2. donalgraeme says:

    Interesting ideas in your revised pyramids. I disagree about your elimination of the idea of “toolkit”, however. I admit the word itself is problematic and inaccurate, but I couldn’t think of something better. But there does need to be an understanding of the nature of men and women in there, which is what the toolkit mostly is (plus how to apply that knowledge.)

  3. @ Donal

    Ah, I see what you are saying. If so, then I would revise it as:

    Heart for God -> Command of Scripture and Biblical descriptions of human nature -> fruits of the Spirit (actions, words, posture, etc) -> attraction (adoration)

    And for the other one then it would be:

    Heart of Idolatry of Self (dark triad) -> knowledge of human nature and the lusts of the flesh -> fruits of the flesh (actions, words, posture), attraction (temptation).

    I think that is more accurate. Agree or disagree?

  4. donalgraeme says:

    Immediate thought is agree.

    Although we can learn about human nature from things other than just the Bible. The bible teaches us most of it, but usually at a base level. Other sources can help fill things in. An example would be fitness tests, which aren’t found in Scriptures (and trust me, I have looked-I have also been pouring through Scripture lately, not just Game).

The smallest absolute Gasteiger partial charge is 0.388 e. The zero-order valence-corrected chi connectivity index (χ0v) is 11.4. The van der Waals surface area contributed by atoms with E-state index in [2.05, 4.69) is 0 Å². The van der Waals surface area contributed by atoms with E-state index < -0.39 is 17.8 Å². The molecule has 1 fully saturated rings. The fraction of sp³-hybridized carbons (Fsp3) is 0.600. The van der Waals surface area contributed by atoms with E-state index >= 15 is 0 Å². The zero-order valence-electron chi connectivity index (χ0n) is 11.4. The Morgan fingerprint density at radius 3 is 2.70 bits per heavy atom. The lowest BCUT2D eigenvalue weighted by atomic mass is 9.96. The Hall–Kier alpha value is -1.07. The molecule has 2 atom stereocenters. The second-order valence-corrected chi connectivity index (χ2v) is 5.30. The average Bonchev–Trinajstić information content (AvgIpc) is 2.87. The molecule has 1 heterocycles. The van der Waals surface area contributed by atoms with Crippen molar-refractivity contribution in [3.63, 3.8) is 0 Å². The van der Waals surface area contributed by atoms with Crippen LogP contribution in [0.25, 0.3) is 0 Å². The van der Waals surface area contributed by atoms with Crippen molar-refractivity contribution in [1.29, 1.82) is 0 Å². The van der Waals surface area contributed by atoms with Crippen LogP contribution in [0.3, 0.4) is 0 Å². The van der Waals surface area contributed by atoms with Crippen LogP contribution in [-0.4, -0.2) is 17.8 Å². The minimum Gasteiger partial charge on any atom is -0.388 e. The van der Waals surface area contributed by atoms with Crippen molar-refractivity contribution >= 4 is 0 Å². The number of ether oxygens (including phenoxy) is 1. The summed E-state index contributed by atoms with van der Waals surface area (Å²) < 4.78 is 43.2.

5. Depends on what you’re terming a fitness test. The Bible is rife with husband who were led astray by listening to advice from their wife. Ain’t nothing new under the sun.

    That said, I don’t see anything wrong with knowing what NOT to do from a culture context perspective as cultures tend to have ingrained in them a lot of wordly advice.

    I hestitate to say there is anyhing good apart from God, because only God is good. If you get my point.

    I’d probably say: Command of Scripture, knowledge of God’s goodness, human nature, and lusts of the flesh.

    I’m remaking the image right now.

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  11. Yep, a lot of Christians have a misguided understanding of what Charity is. Probably a topic for another post.

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  16. Great work here DS! This is very helpful. It seems to me that there is currently a void in Christian theology on the issues you discuss here. It’s great to see someone moving towards filling that void.

    However, there is something about it that makes me uneasy. I’m not completely sure how to express it. It might be that the top of the pyramid is “what women are attracted to that results form the mission.” PSALM seems like a list of things that almost all women are attracted to.